P.D.T Achary

| @ | May 13,2019

THE process of electing the 17th Lok Sabha will be completed on May 18, 2019, and the answer to the question on everyone’s mind –  who will form the next government – will most probably be revealed by the evening of May 23.

 

Keen observers of the political scene believe that the chances of any party or combination getting a majority are weak. So there is every likelihood that there will be a hung Parliament.  There is nothing unusual or shocking about such a result; there have been similar situations in the past.

 

But a host of questions of constitutional importance are bound to arise if no party gets a majority.  Who will the President call to form the government? Is it the single largest party or a pre-poll alliance?  Or should he call a post-poll alliance if they have a majority?  All of these questions are important and luckily for us, there are precedents for these situations.

 

Constitutionally correct procedure

 

What then is the constitutionally correct procedure? After all the President is the protector of the Constitution and therefore, whatever decision he takes should be constitutionally correct.

Article 75 says that the council of ministers shall be collectively responsible to the House of the People. It means that the council of ministers must command a majority in the House.   The earlier part of the above Article says that the Prime Minister shall be appointed by the President and other ministers shall be appointed by the President on the advice of the Prime Minister.

 

 

 

 

Normally the leader of the party which gets the majority in the elections is invited to form the government. By convention the leader of a pre-poll coalition, if it gets a majority, is also invited to form the Government.  But the problem arises when no pre-poll alliance secures an absolute majority.  In such a situation, can the President invite the single largest party or the largest coalition which has a larger number of MPs than each of the other coalitions?

Article 75  requires the President to appoint a council of ministers which enjoys the majority support in the House of the People.  It would simply mean that the President is required to satisfy himself that the council of ministers, he appoints enjoys the support of the majority of the members of the House of the People.  He has to do this before he appoints the Council of Ministers.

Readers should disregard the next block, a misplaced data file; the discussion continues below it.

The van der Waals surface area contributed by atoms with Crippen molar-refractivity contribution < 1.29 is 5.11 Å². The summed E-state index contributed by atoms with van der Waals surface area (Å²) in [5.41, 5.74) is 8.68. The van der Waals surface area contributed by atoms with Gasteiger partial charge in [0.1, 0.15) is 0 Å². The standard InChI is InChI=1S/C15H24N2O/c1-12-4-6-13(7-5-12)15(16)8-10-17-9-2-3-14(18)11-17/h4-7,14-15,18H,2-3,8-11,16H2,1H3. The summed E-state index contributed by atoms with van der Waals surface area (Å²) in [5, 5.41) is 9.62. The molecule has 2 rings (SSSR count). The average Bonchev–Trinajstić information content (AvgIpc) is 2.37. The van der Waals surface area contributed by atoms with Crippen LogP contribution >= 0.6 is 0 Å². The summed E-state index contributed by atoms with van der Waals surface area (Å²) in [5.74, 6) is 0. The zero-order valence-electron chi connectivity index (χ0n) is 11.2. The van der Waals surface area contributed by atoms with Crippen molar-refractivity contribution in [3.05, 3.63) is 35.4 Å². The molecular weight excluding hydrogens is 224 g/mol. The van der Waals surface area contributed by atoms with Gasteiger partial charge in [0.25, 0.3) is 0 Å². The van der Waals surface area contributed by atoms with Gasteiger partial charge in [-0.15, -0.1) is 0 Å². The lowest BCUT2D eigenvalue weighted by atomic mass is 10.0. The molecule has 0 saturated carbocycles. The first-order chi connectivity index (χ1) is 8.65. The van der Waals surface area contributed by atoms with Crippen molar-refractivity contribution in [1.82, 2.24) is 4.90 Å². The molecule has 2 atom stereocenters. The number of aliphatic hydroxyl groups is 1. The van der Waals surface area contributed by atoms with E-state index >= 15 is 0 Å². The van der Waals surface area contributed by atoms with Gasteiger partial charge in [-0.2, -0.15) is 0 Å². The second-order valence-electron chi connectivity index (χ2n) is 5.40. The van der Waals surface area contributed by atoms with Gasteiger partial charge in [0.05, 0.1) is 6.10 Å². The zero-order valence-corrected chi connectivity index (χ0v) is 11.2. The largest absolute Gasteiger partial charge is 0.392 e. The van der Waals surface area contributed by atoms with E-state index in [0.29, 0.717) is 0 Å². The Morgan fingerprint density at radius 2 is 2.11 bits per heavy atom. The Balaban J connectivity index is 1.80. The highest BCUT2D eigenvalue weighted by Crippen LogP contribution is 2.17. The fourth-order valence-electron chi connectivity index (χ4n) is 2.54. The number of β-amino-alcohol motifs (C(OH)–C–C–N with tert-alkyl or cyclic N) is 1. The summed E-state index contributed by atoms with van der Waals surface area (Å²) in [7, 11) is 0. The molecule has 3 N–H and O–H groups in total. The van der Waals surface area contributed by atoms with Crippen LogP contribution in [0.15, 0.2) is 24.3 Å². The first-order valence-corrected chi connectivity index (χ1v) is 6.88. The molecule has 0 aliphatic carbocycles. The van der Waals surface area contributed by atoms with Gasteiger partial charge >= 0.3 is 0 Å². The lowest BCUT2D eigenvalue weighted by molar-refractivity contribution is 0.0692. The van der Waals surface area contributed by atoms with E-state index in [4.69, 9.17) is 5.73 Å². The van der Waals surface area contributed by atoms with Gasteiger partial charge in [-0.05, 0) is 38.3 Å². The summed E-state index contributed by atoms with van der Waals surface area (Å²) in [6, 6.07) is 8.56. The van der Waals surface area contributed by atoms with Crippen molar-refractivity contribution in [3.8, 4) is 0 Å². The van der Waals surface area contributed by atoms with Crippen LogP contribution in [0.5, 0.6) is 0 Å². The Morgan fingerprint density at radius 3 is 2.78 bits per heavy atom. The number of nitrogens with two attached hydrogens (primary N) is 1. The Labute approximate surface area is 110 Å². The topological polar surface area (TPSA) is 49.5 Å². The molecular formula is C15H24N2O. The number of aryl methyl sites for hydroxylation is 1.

In other words, the President does not have the option or liberty to appoint a Council of Ministers which does not have the support of the majority of the members in the House of the People.  Article 75 implies that the President cannot just appoint anyone as Prime Minister and leave him to prove his majority in the House. This was, of course, done in the past, but such a step goes against the spirit of Article 75 and weakens the authority of the President.  He alone has the authority to appoint the Council of Ministers and the Constitution asks him to appoint a Council of Ministers which has the majority support in the House.

So, the President is duty bound to ascertain the number of members who support a particular person who has staked his claim to form the Government before he appoints him as the  Prime Minister.

 

Confidence motion

 

In this context, an interesting trend must be pointed out.   After a Council of Ministers, which does not have a clear majority, is appointed, the Prime Minister is asked to prove his majority in the  House through a Confidence Motion, even though, there is no provision in the House Rules for such a motion.  There is provision only for a  No-Confidence Motion and a No-Confidence Motion is moved by someone from the Opposition.

 

 

 

 

The Rules of Procedure presumes that the Council of Ministers enjoys confidence until it is voted out through a No-Confidence Motion. This presumption arises out of the mandate of Article 75 that the Council of Ministers appointed by the President shall enjoy the majority support in the House.

 

Article 75

 

Article 75  read with Rule 198 of the Rules of Procedure of the Lok Sabha makes it clear that a Council of Ministers appointed by the President is presumed to enjoy the majority till it is voted out through a No-Confidence Motion.  The President is the Head of the State and is entrusted with the solemn duty to appoint the Council of Ministers which enjoys the majority support in the House of the People.  After such appointment, there is no need for the Council to prove its majority till a No- Confidence Motion is moved.  The appointment of the Council of Ministers by the President cannot be treated as a tentative step.  That is against the scheme of Article 75 of the Constitution.

 

 

 

The late President K R Narayanan, while appointing Shri Atal Bihar Vajpayee as the Prime Minister followed this procedure.  He satisfied himself about the majority support before appointing  Shri Vajpayee as Prime Minister.  This is the correct Constitutional procedure which every President who takes an oath to protect and preserve the Constitution is required to follow. Any other procedure has no sanction under the Constitution.

 

[P D T Achary is a former Secretary General of the Lok Sabha.]

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